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In the new Bloomingdale’s 2015 holiday catalog an advertisement depicts a lecherous man peering at a woman with the caption: “Spike your best friend’s egg nog when they’re not looking.”
The suggestion of date rape threw catalog shoppers and the world at large into an understandable frenzy. As standard operating procedure in today’s marketplace, the New York department store issued an apology.
An apology? So what. This is not a radio or TV ad that can be pulled off the air. This is a print advertising message—one that remains in circulation until the publication is tossed or recycled, which is an action that should be taken right now.
This advertisement is more than offensive, despicable and beyond unacceptable. In what universe is such a message reasonable? Perhaps in a universe where men do what they want to get what they want, a universe in which intoxication is synonymous with easy sex.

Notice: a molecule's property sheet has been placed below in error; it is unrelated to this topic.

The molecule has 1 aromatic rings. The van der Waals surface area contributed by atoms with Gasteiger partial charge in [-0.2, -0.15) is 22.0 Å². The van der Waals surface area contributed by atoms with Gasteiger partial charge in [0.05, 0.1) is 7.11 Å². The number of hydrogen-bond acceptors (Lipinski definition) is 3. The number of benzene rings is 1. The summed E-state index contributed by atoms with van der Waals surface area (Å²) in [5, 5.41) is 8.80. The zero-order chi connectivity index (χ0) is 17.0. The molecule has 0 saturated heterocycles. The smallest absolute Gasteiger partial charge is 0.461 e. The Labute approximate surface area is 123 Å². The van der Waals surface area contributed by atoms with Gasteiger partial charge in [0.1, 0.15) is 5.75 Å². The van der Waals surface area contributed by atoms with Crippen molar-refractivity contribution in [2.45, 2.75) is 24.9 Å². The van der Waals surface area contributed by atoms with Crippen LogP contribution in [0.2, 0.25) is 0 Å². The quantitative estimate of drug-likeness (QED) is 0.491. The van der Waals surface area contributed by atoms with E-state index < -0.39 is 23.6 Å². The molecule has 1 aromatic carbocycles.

The creators of this ad, and to a greater degree the people in charge of giving it the red light, might like to meet some of our female residents who had “a little something extra” put into their cocktails. These are women whose lives were nearly destroyed after being raped by a man, or many men. Let’s see how well that message sells in the marketplace.
The concept of date rape is bad enough, but did anyone at Bloomingdale’s pause to consider the ramifications of possible alcohol addiction? Imagine a woman in recovery sipping on pure egg nog, only to have her “best friend” spike it. “So, what’s the big deal; it’s just a little drop of booze.” Only one who has walked the arduous road of alcohol recovery can attest to the fact that any, even the smallest amount of alcohol, can undo years of sobriety—literally years.
Again, sometimes a plain old “I’m sorry” is simply not enough. We all know there is a difference between an apology (just words) and an amends (a healing action). Instead of a routine apology consisting of empty words, Bloomingdales might consider making an amend by donating a substantial monetary sum to a rape recovery organization or even to Alcoholics Anonymous. If their bottom line takes a little hit, perhaps they will think twice about the caliber and content of future advertising messages.
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